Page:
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mbengs1

Acoustic strings that are easy to bend on

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I've seen some vids on youtube showing guitarist bend strings on acoustic quite easily. I tried it on my acoustic and it is pretty hard. it currently has 12's on it but I think it's still hard to bend on with 10's for acoustic. Are there strings out there designed to solve this problem? like it still sounds very much like acoustic strings but as easy to play solos as on electric. are they called earthwounds by d addario?

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Posted (edited)

You can fit electric guitar strings to an acoustic if you want to - gauge for gauge there is not a huge difference in the sound. But really the only way to achieve easy bending is to use light strings with a low action - and you can get a lower action on an electric guitar than on an acoustic.

 

Other than that it's down to finger strength.

Edited by garthman
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I have to wonder three things:

 

A: how did it sound, and;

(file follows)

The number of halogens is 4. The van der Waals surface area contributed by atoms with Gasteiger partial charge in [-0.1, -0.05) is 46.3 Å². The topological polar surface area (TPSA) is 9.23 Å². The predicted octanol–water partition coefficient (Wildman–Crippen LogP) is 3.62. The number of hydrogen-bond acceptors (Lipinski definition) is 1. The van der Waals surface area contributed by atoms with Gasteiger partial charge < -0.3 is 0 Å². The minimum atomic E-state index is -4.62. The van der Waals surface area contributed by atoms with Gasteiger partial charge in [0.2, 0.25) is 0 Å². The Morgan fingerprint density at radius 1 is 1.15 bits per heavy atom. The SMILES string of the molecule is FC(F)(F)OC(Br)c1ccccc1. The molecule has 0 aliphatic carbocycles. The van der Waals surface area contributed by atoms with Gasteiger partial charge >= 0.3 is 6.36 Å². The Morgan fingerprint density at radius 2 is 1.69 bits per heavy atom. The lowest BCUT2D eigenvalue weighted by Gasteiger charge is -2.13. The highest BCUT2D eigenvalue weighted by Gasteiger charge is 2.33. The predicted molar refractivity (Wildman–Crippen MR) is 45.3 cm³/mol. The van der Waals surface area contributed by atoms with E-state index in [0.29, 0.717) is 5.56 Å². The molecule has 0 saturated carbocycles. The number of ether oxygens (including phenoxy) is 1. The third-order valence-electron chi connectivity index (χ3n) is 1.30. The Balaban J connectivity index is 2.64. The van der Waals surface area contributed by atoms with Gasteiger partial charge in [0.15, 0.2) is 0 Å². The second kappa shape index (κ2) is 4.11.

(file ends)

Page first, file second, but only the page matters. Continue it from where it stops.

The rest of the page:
B: was it some sort of acoustic/electric guitar or arch top/hollow body, and;

C: was he plugged in?

 

I'd bet that he was plugged in otherwise it would sound like bees buzzing. I'd also give his frets - and maybe even his fingerboard - six months to live unless he switches to silk and steel or nylons.

 

Been there, done that. I destroyed an acoustic with nickle frets and rosewood fretboard by putting .008 gauge GHS Boomers on a garage sale find that resembled a Gibson Dove and thinking I could play like Eddie Van Halen. The guitar deserved better. It was beautiful to behold but the tone was terrible because of those strings and the way I played it. I've since learned my lesson and now even put .11s on my electric. I toughened up and put .13s on my acoustic and limit my bending to about a 1/2 step. It's enough. I don't want to sound like Django. With acoustics it's about about the tone, though there's something to be said about the rich clean tone of a Strat with heavy strings as long as you stay away from the bridge pickup.

 

The thing will acoustics are is that they function well because of why they are so hard to play. The tension of a thicker string transmits better than a thinner one and the guitar is built to a fine balance of being just structurally rigid enough to take that 300 pounds of tension without imploding upon itself. Ironically, the lighter the guitar and the thicker the string the better the tone. The guitar's setup also suffers. Without the pull of the strings on the truss rod the neck is going to want to be straighter and the result is that the action is going to be lower. The slots in the nut are also going to be wide to accommodate a thicker string too so the strings will constantly be pulled out of tune from all that wild bending.